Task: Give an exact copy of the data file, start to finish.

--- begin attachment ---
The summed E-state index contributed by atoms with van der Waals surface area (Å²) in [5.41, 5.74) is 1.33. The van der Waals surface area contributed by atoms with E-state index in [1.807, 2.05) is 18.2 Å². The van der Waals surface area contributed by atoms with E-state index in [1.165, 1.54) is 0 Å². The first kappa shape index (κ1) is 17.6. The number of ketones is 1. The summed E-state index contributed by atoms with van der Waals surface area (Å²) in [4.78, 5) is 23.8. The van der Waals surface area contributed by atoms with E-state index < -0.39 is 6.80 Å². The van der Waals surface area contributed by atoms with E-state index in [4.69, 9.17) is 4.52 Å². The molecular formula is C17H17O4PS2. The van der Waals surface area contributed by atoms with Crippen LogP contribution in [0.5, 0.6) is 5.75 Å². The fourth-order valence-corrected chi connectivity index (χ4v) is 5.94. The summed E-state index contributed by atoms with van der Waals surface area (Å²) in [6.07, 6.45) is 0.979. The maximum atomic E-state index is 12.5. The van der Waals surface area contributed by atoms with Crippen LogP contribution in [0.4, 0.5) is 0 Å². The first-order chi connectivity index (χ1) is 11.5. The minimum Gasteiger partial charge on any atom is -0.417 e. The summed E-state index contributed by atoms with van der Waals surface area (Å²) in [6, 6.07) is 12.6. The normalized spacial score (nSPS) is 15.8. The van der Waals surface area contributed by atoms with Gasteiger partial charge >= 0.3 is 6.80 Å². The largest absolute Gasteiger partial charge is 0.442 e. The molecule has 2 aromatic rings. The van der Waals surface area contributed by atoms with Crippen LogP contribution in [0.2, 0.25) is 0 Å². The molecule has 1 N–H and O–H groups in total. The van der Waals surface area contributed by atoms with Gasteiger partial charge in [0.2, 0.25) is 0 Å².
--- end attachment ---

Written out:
The summed E-state index contributed by atoms with van der Waals surface area (Å²) in [5.41, 5.74) is 1.33. The van der Waals surface area contributed by atoms with E-state index in [1.807, 2.05) is 18.2 Å². The van der Waals surface area contributed by atoms with E-state index in [1.165, 1.54) is 0 Å². The first kappa shape index (κ1) is 17.6. The number of ketones is 1. The summed E-state index contributed by atoms with van der Waals surface area (Å²) in [4.78, 5) is 23.8. The van der Waals surface area contributed by atoms with E-state index < -0.39 is 6.80 Å². The van der Waals surface area contributed by atoms with E-state index in [4.69, 9.17) is 4.52 Å². The molecular formula is C17H17O4PS2. The van der Waals surface area contributed by atoms with Crippen LogP contribution in [0.5, 0.6) is 5.75 Å². The fourth-order valence-corrected chi connectivity index (χ4v) is 5.94. The summed E-state index contributed by atoms with van der Waals surface area (Å²) in [6.07, 6.45) is 0.979. The maximum atomic E-state index is 12.5. The van der Waals surface area contributed by atoms with Crippen LogP contribution in [0.4, 0.5) is 0 Å². The first-order chi connectivity index (χ1) is 11.5. The minimum Gasteiger partial charge on any atom is -0.417 e. The summed E-state index contributed by atoms with van der Waals surface area (Å²) in [6, 6.07) is 12.6. The normalized spacial score (nSPS) is 15.8. The van der Waals surface area contributed by atoms with Gasteiger partial charge >= 0.3 is 6.80 Å². The largest absolute Gasteiger partial charge is 0.442 e. The molecule has 2 aromatic rings. The van der Waals surface area contributed by atoms with Crippen LogP contribution in [0.2, 0.25) is 0 Å². The molecule has 1 N–H and O–H groups in total. The van der Waals surface area contributed by atoms with Gasteiger partial charge in [0.2, 0.25) is 0 Å².